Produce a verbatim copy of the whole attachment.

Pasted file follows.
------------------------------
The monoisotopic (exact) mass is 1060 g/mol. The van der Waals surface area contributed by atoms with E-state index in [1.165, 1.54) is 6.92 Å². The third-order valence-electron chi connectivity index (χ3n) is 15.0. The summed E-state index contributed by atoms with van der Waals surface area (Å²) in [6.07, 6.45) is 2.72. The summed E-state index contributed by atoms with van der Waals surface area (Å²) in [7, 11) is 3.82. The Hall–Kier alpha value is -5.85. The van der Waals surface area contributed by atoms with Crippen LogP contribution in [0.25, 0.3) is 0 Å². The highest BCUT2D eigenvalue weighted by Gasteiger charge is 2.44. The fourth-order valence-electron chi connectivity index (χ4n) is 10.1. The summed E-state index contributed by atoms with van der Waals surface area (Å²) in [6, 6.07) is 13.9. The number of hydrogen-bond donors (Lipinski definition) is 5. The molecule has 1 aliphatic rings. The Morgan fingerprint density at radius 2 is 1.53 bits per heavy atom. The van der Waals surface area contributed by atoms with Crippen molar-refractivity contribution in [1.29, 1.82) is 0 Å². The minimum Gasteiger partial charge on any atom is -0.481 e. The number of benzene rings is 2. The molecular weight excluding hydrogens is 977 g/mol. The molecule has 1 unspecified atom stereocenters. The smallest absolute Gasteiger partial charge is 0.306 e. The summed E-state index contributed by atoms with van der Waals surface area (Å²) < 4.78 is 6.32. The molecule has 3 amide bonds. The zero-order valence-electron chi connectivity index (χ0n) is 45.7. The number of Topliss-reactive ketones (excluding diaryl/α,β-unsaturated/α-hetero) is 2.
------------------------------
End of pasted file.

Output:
The monoisotopic (exact) mass is 1060 g/mol. The van der Waals surface area contributed by atoms with E-state index in [1.165, 1.54) is 6.92 Å². The third-order valence-electron chi connectivity index (χ3n) is 15.0. The summed E-state index contributed by atoms with van der Waals surface area (Å²) in [6.07, 6.45) is 2.72. The summed E-state index contributed by atoms with van der Waals surface area (Å²) in [7, 11) is 3.82. The Hall–Kier alpha value is -5.85. The van der Waals surface area contributed by atoms with Crippen LogP contribution in [0.25, 0.3) is 0 Å². The highest BCUT2D eigenvalue weighted by Gasteiger charge is 2.44. The fourth-order valence-electron chi connectivity index (χ4n) is 10.1. The summed E-state index contributed by atoms with van der Waals surface area (Å²) in [6, 6.07) is 13.9. The number of hydrogen-bond donors (Lipinski definition) is 5. The molecule has 1 aliphatic rings. The Morgan fingerprint density at radius 2 is 1.53 bits per heavy atom. The van der Waals surface area contributed by atoms with Crippen molar-refractivity contribution in [1.29, 1.82) is 0 Å². The minimum Gasteiger partial charge on any atom is -0.481 e. The number of benzene rings is 2. The molecular weight excluding hydrogens is 977 g/mol. The molecule has 1 unspecified atom stereocenters. The smallest absolute Gasteiger partial charge is 0.306 e. The summed E-state index contributed by atoms with van der Waals surface area (Å²) < 4.78 is 6.32. The molecule has 3 amide bonds. The zero-order valence-electron chi connectivity index (χ0n) is 45.7. The number of Topliss-reactive ketones (excluding diaryl/α,β-unsaturated/α-hetero) is 2.